Jariwala explained that he and Cotlet are seeking to understand the efficient transduction of energy in quantum sized systems when they are brought close to one another in an orderly fashion.

After his upbringing in Romania, where he attended college, Cotlet appreciated the opportunity to learn from one of the pioneering groups in the world in single-molecule microscopy at the Katholieke Universiteit Leuven in Belgium, where he studied for his doctorate.

He also did a fellowship at Harvard, where he worked on unique microscopy, and then went on to conduct postdoctoral work at Los Alamos National Laboratory, where he worked on protein folding and on optimal imaging methods.

Cotlet arrived at the CFN just as the facility was going online.

“The CFN went beyond its original promise for cutting edge science,” he said. The center has been, and he continues to hope it will be, the best place he could dream of to conduct research.

The postdoctoral researchers who have come through his lab have all been successful, either leading their own projects or joining commercial teams.

Up until he was 18, Cotlet wasn’t focused on science, but, rather, anticipated becoming a fighter pilot. He discovered, however, that he had a vision defect.

“All my childhood, I was set up to become a fighter pilot,” but the discovery of a condition called chromatopsy changed his plans.

A resident of Rocky Point, Cotlet lives with his wife, Ana Popovici, who is an administrative assistant at BNL, and their middle school daughter.

As for his future work, he is interested in building on the research into quantum materials.

“I’m looking forward to trying to integrate my research” into this arena, he said.

Installation of the pre-treatment septic tank at the O'Dwyer's home in Strong's Neck. Photo from Tom O'Dwyer

When it came to their cesspool being replaced, one Three Village couple based their choice on their concern for local waterways.

Excavation at the O’Dwyer’s home in Strong’s Neck. Photo from Tom O’Dwyer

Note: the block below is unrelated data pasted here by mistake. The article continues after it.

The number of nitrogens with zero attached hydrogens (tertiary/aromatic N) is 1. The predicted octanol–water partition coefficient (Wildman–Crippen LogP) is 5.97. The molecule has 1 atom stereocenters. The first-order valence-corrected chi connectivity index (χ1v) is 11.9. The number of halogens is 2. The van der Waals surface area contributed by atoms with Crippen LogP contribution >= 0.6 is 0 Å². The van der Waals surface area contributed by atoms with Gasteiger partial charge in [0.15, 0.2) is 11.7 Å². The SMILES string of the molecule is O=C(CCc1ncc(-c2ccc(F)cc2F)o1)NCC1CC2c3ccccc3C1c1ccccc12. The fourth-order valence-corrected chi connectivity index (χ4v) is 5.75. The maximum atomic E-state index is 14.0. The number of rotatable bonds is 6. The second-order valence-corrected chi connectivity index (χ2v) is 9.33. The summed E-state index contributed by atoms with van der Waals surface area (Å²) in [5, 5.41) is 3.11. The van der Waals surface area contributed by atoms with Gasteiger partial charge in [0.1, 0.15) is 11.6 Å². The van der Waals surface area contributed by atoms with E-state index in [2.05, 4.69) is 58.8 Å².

Tom and Carolyn O’Dwyer decided to install a low-nitrogen septic system on their Strong’s Neck property this spring after learning about the treatment process. Unlike a cesspool where bacteria and nitrogen can seep out, and into local water sources, Tom O’Dwyer said in their new system water percolates through a septic system, and the advanced process removes more nitrogen than a cesspool. Excessive nitrogen can affect the oxygen level in water where it is below the necessary levels to support marine life.

“It’s good for the environment, and it’s good technology,” he said. “I do this stuff every day, so I figured I would lead by example.”

O’Dwyer, an environmental engineer, recently attended classes offered by the county to learn about the systems and the grants Suffolk has to offer to those who choose to install them.

As of July 1, Suffolk County residents who voluntarily decide to replace their cesspools will need to replace them with a system consisting of a septic tank and leaching pool at a minimum. Contractors will need to register the system with the Department of Health Services. While residents can choose a conventional septic system, another option is an advanced device that removes more nitrogen. County grants of up to $20,000 are available for residents who qualify, where the county has been offering the grants for the last two years. There is also an additional state grant of up to $10,000, which can mean a total of up to $30,000.

O’Dwyer said he and his wife bought their house four years ago, and while the cesspool hadn’t given them too many problems, after hearing about the low-nitrogen units, he thought it was the best way to go, especially with living 500 feet from the water, a part of their home they love.

“Our family enjoys swimming, boating, fishing and clamming in the local waterways, so clean water is very important to us,” he said.

“Our family enjoys swimming, boating, fishing and clamming in the local waterways, so clean water is very important to us.”

— Tom O’Dwyer

Involved with larger projects like past work on the Tappan Zee Bridge, he began hearing about low-nitrogen installation projects out East and decided to start learning about the systems and soon began designing them.

O’Dwyer said so far most of the work he has seen has been on the East End of Long Island, and he’s trying to get the word out to his friends about the grants and is currently working on three different homes on the North Shore where the homeowners are tired of their cesspool problems.

He said he found the process to apply for a grant from the county easy. He filled out an application and submitted a deed and tax forms. He said residents can then pick an engineer to design the system and pick a contractor off the list of county-approved contractors. Suffolk then directly pays the contractor.

The engineer said a site can be difficult at times due to certain ground conditions, and homeowners may have to pay more than the average of nearly $20,000. Field testing may be required to see if the ground is clay or sand and how well the soil will drain. As for engineers, the price averages around $2,500.